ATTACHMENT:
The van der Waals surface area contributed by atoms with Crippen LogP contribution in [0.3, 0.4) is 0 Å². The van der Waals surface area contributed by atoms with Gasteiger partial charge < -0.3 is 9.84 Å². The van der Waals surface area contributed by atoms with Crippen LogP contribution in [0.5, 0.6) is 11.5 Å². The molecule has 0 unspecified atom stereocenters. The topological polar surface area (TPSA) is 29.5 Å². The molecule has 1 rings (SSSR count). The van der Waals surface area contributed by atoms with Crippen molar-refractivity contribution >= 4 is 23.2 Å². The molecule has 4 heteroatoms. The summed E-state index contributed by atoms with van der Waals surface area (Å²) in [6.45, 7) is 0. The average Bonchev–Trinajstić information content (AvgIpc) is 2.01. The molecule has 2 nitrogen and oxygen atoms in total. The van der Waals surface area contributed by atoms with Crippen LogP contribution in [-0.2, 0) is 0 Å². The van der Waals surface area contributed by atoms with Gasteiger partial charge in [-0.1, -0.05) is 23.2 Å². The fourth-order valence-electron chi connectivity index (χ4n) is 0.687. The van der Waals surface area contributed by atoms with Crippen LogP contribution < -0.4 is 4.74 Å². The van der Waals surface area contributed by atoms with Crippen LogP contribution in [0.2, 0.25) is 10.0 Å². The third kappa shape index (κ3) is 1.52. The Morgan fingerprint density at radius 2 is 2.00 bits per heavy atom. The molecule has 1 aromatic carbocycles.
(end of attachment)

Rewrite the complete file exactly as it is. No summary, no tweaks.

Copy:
The van der Waals surface area contributed by atoms with Crippen LogP contribution in [0.3, 0.4) is 0 Å². The van der Waals surface area contributed by atoms with Gasteiger partial charge < -0.3 is 9.84 Å². The van der Waals surface area contributed by atoms with Crippen LogP contribution in [0.5, 0.6) is 11.5 Å². The molecule has 0 unspecified atom stereocenters. The topological polar surface area (TPSA) is 29.5 Å². The molecule has 1 rings (SSSR count). The van der Waals surface area contributed by atoms with Crippen molar-refractivity contribution >= 4 is 23.2 Å². The molecule has 4 heteroatoms. The summed E-state index contributed by atoms with van der Waals surface area (Å²) in [6.45, 7) is 0. The average Bonchev–Trinajstić information content (AvgIpc) is 2.01. The molecule has 2 nitrogen and oxygen atoms in total. The van der Waals surface area contributed by atoms with Crippen LogP contribution in [-0.2, 0) is 0 Å². The van der Waals surface area contributed by atoms with Gasteiger partial charge in [-0.1, -0.05) is 23.2 Å². The fourth-order valence-electron chi connectivity index (χ4n) is 0.687. The van der Waals surface area contributed by atoms with Crippen LogP contribution < -0.4 is 4.74 Å². The van der Waals surface area contributed by atoms with Crippen LogP contribution in [0.2, 0.25) is 10.0 Å². The third kappa shape index (κ3) is 1.52. The Morgan fingerprint density at radius 2 is 2.00 bits per heavy atom. The molecule has 1 aromatic carbocycles.